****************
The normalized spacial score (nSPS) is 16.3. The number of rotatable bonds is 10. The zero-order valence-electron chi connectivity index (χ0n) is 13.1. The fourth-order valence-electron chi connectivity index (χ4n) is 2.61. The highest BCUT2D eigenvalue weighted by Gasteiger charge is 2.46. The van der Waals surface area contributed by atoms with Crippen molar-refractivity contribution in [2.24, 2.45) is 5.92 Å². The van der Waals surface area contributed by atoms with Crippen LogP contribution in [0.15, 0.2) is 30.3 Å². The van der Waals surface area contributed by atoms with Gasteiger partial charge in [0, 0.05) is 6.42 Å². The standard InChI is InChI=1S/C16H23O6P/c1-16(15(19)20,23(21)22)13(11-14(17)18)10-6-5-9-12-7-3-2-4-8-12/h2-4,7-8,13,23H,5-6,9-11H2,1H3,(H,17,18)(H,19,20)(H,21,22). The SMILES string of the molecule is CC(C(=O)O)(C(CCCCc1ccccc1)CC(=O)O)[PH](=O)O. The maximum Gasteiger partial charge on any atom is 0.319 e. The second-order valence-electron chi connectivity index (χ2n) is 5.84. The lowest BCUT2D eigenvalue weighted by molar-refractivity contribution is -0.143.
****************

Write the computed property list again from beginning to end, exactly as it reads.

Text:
The normalized spacial score (nSPS) is 16.3. The number of rotatable bonds is 10. The zero-order valence-electron chi connectivity index (χ0n) is 13.1. The fourth-order valence-electron chi connectivity index (χ4n) is 2.61. The highest BCUT2D eigenvalue weighted by Gasteiger charge is 2.46. The van der Waals surface area contributed by atoms with Crippen molar-refractivity contribution in [2.24, 2.45) is 5.92 Å². The van der Waals surface area contributed by atoms with Crippen LogP contribution in [0.15, 0.2) is 30.3 Å². The van der Waals surface area contributed by atoms with Gasteiger partial charge in [0, 0.05) is 6.42 Å². The standard InChI is InChI=1S/C16H23O6P/c1-16(15(19)20,23(21)22)13(11-14(17)18)10-6-5-9-12-7-3-2-4-8-12/h2-4,7-8,13,23H,5-6,9-11H2,1H3,(H,17,18)(H,19,20)(H,21,22). The SMILES string of the molecule is CC(C(=O)O)(C(CCCCc1ccccc1)CC(=O)O)[PH](=O)O. The maximum Gasteiger partial charge on any atom is 0.319 e. The second-order valence-electron chi connectivity index (χ2n) is 5.84. The lowest BCUT2D eigenvalue weighted by molar-refractivity contribution is -0.143.